Diversion program for threatening video post
LISBON — The 10- and 11-year-old Beaver Local students accused of inducing panic after posting a threatening video online have been placed in a diversion program that will likely result in the charges being dropped.
Columbiana County Juvenile Court Administrator Dane Walton said the diversion program is for youths they determine through a risk assessment are unlikely to engage in the behavior again based on a number of factors, including whether they have a supportive family and been cited into juvenile court before, which was not the case with these two boys.
“We took into account their ages and the fact they had never been in trouble before,” said assistant county prosecutor K. Bret Apple.
The youths were placed in a 90-day diversion program. “It’s almost like probation. It can include counseling and community service, and if they successfully complete that, it all goes away,” Walton said.
The charges are a juvenile-court equivalent of a first-degree misdemeanor, but juvenile court has a policy against placing youths 12 an under at the county juvenile detention center. Even when youths are convicted, the court favors probation over incarceration, which is viewed as a last resort, depending on the seriousness of the offense.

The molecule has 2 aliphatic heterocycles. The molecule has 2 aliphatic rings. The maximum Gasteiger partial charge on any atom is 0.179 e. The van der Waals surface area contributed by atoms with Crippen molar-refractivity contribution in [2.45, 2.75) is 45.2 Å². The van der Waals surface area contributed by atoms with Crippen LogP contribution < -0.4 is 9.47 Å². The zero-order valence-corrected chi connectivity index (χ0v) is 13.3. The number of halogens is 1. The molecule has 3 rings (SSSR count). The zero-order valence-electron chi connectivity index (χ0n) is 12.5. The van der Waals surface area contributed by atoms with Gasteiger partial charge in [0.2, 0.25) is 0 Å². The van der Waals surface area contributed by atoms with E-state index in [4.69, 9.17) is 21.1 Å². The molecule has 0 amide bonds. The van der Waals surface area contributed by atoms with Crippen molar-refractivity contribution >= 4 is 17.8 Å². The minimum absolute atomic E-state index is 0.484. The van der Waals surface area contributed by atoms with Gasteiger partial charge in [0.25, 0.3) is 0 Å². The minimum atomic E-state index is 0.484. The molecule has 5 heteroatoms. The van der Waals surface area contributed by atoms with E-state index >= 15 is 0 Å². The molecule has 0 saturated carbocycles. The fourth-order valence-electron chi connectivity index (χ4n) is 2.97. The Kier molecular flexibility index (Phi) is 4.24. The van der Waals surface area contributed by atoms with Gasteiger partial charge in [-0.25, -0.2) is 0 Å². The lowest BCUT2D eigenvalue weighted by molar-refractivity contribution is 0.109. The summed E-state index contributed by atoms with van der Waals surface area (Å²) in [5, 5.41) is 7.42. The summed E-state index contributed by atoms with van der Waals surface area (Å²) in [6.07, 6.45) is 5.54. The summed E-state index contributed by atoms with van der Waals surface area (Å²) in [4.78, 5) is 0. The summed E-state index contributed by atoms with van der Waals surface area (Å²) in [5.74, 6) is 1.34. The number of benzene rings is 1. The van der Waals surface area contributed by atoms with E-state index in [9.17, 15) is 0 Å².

“What they’re finding is the less you are involved in the system the better off you are,” Walton said, because incarceration exposes youths who are basically good kids to juvenile delinquents with extensive criminal records. This often results in the good kids adopting the habits of the others.
Apple said the charges were largely the result of the social medial reaction that occurred once news of the video hit a wider audience just before the start of school in late
August. The video was initially posted in June on a video app popular with the young. It was not brought to the school’s attention until Aug. 7, and police were then contacted.
Authorities were prepared to handle it internally until word of the video began to spread on social media just days before the start of school, resulting in the school district being inundated with calls and messages from concerned parents.
“The thing really took on a life of its own … Until that time the school and police had it under control,” Apple said. “It was like lighting a match.”
The one boy could be seen in the video wearing an antifa-type mask and saying, “You’re (expletive), you’re dead” to a boy he identified only by his first name,
The second boy, who was maskless, then entered the photo and grabbed what turned out to be a pellet gun and aimed it at the camera. “If you got a problem with that, I gun you down, (expletive),” he said, to no one in particular.